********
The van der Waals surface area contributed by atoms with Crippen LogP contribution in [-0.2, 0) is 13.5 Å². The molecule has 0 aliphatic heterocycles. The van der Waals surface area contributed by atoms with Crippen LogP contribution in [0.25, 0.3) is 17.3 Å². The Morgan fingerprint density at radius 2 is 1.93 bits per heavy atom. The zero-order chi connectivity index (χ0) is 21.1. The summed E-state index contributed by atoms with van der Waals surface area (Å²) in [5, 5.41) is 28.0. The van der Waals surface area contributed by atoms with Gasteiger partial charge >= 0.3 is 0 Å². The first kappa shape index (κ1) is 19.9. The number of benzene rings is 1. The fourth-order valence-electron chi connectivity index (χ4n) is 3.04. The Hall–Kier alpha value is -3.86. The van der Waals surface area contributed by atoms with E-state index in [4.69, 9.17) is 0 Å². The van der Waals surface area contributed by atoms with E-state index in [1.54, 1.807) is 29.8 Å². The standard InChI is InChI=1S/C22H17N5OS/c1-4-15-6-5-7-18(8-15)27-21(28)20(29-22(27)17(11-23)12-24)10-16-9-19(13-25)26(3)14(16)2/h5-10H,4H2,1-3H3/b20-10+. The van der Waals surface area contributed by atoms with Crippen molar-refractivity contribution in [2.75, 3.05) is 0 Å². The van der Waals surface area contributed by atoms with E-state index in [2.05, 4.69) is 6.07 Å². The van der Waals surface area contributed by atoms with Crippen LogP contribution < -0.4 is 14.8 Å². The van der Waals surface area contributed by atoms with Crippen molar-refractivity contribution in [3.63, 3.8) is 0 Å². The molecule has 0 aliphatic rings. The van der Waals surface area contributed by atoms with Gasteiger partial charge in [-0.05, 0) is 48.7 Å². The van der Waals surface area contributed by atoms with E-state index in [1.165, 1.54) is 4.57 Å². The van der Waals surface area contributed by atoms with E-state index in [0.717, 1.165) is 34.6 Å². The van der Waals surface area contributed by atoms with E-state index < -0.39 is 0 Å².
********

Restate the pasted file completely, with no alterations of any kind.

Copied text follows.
The van der Waals surface area contributed by atoms with Crippen LogP contribution in [-0.2, 0) is 13.5 Å². The molecule has 0 aliphatic heterocycles. The van der Waals surface area contributed by atoms with Crippen LogP contribution in [0.25, 0.3) is 17.3 Å². The Morgan fingerprint density at radius 2 is 1.93 bits per heavy atom. The zero-order chi connectivity index (χ0) is 21.1. The summed E-state index contributed by atoms with van der Waals surface area (Å²) in [5, 5.41) is 28.0. The van der Waals surface area contributed by atoms with Gasteiger partial charge >= 0.3 is 0 Å². The first kappa shape index (κ1) is 19.9. The number of benzene rings is 1. The fourth-order valence-electron chi connectivity index (χ4n) is 3.04. The Hall–Kier alpha value is -3.86. The van der Waals surface area contributed by atoms with E-state index in [4.69, 9.17) is 0 Å². The van der Waals surface area contributed by atoms with E-state index in [1.54, 1.807) is 29.8 Å². The standard InChI is InChI=1S/C22H17N5OS/c1-4-15-6-5-7-18(8-15)27-21(28)20(29-22(27)17(11-23)12-24)10-16-9-19(13-25)26(3)14(16)2/h5-10H,4H2,1-3H3/b20-10+. The van der Waals surface area contributed by atoms with Crippen molar-refractivity contribution in [2.75, 3.05) is 0 Å². The van der Waals surface area contributed by atoms with E-state index in [2.05, 4.69) is 6.07 Å². The van der Waals surface area contributed by atoms with Crippen LogP contribution < -0.4 is 14.8 Å². The van der Waals surface area contributed by atoms with Crippen molar-refractivity contribution in [3.63, 3.8) is 0 Å². The molecule has 0 aliphatic rings. The van der Waals surface area contributed by atoms with Gasteiger partial charge in [-0.05, 0) is 48.7 Å². The van der Waals surface area contributed by atoms with E-state index in [1.165, 1.54) is 4.57 Å². The van der Waals surface area contributed by atoms with E-state index in [0.717, 1.165) is 34.6 Å². The van der Waals surface area contributed by atoms with E-state index < -0.39 is 0 Å².